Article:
Home > Computer Security > Firefox vulnerabilities give me the creeps!

Firefox vulnerabilities give me the creeps!

There used to be a time when people touted how secure Firefox was over Internet Explorer. Not any more! At least the folks over at Mozilla are kind enough about checking the status of your plug-ins.  [ Go to their separate plug-in check page ]

If you’re interested in some of the vulnerabilities that are fixed in the recent Firefox update to version 3.6.9, head on over the Firefox Security Advisories page.  Of critical note are the 10 critical vulnerabilities.

Critical: Vulnerability can be used to run attacker code and install software, requiring no user interaction beyond normal browsing.

Note: After being advised that my Flash plug-in was out of date, Flash didn’t update properly when I went to the Adobe site.  I jumped over to IE, and downloaded and installed in the plug-in for Firefox manually.  Make sure to read the Adobe install message before installing, as Adobe always wants to trick you into installing some type of additional product that you don’t want, by automatically selecting the check box option for installing one of its partner’s products. Keep in mind that IE and Firefox updates are not packaged together and need to be updated separately.

  1. September 8, 2010 at 6:34 pm

    Thanks for warning us about the Firefox shortfalls. I’ve just started using Firefox after hearing it is so much better than IE8 and I’m still learning about it.

    • September 9, 2010 at 6:14 am

      Thanks for stopping by the blog. Performance wise, I like Firefox better. IE9 is suppose to have some performance enhancements. We’ll see what it looks like once it comes out.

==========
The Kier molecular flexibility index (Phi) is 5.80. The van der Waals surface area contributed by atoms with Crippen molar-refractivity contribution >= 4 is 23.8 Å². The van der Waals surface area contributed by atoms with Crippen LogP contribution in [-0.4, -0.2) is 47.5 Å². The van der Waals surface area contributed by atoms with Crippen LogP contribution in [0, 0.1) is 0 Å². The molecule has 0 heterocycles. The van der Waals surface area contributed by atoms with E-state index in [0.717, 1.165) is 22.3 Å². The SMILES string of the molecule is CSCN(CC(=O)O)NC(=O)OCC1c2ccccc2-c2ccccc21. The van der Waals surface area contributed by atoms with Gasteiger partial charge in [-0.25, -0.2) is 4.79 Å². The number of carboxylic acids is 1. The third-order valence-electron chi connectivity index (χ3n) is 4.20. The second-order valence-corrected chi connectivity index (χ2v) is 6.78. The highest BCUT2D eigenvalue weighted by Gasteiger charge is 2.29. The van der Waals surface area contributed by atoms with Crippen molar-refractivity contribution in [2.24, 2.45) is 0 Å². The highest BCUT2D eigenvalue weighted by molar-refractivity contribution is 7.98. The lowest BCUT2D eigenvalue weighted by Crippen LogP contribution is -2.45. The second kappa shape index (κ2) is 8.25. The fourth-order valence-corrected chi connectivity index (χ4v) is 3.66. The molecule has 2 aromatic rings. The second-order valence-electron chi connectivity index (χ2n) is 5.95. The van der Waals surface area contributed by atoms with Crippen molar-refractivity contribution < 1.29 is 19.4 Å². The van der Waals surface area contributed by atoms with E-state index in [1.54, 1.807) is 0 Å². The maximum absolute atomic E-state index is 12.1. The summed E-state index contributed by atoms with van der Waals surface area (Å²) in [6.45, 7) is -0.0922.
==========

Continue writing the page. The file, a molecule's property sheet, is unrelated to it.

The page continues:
2. September 9, 2010 at 2:12 am

    Mr. Reiner,

    Some time back, I took a running shot at Firefox when I wrote in an article –

    “For the umpteen time, in just a short time, Mozilla has released a patched version of Firefox … this is a continuing saga with Firefox and its not getting better. If anything, its getting worse.”

    Mozilla’s Christopher Blizzard wrote a comment to express Mozilla’s perspective, which, on refection made sense –

    “We worry about the time-to-fix, as opposed to the number or frequency of releases. Firefox’s userbase happens to update pretty quickly when we release an update and this often means that our users are also the safest.

    The faster you can get fixes into people’s hands, the less likely they are to run into something that’s exploitable.”

    We also schedule releases every few weeks to fix known problems and fix non-severe and non-critical security fixes.

    “I would point out, that all browsers have security problems. And it’s how you respond to them that counts. So that’s why you’re seeing frequent updates from us.”

    Christopher’s explanation removed a certain anxiety, and a sense of worry, that I would have to give up on FF, and my stable of crucial add-ons.


    • September 9, 2010 at 6:11 am

      Interesting. The problem I see, is that Mozilla is patching vulnerabilities that have been brought to their attention. I always look at vulnerabilities from the standpoint of how long the hackers have know about them. For an organization that prides itself on how secure its products are because they are open source, these types of critical vulnerabilities point out exactly how insecure open source can really be. Imagine being a hacker, reading through the source code and being able to spot exactly where the coding is insecure. For experienced top tier hackers, finding vulnerabilities like these are easier than shooting fish in a barrel.

      I’m sure you’ve seen this, but I’ll provide Mozilla’s position on security for everyone else’s benefit:

      Thanks for stopping by and sharing your thoughts Bill. Always a pleasure. 🙂

  3. Mal
    September 11, 2010 at 11:40 pm

    Hi Mr. Reiner,

    Secunia PSI flags the latest release of Firefox as insecure too. Bit of a worry, eh?



    • September 12, 2010 at 12:10 am

      Indeed. When you launch Firefox it should automatically update it, if not you’ve got a problem.

  4. October 11, 2010 at 3:35 pm

    I have been using Opera for the last 3+ years. I tried Firefox and didn’t like it. I want a browser with no pop-ups and with Opera it has been a joy. I had to work on a computer last week whee the user got a pop-up about an update for AVG and they clicked on than AVG went crazy with alerts because of the malware that was trying to install. I do have to go to Firefox for some web apps that don’t work under Opera.

  1. September 15, 2010 at 2:43 pm

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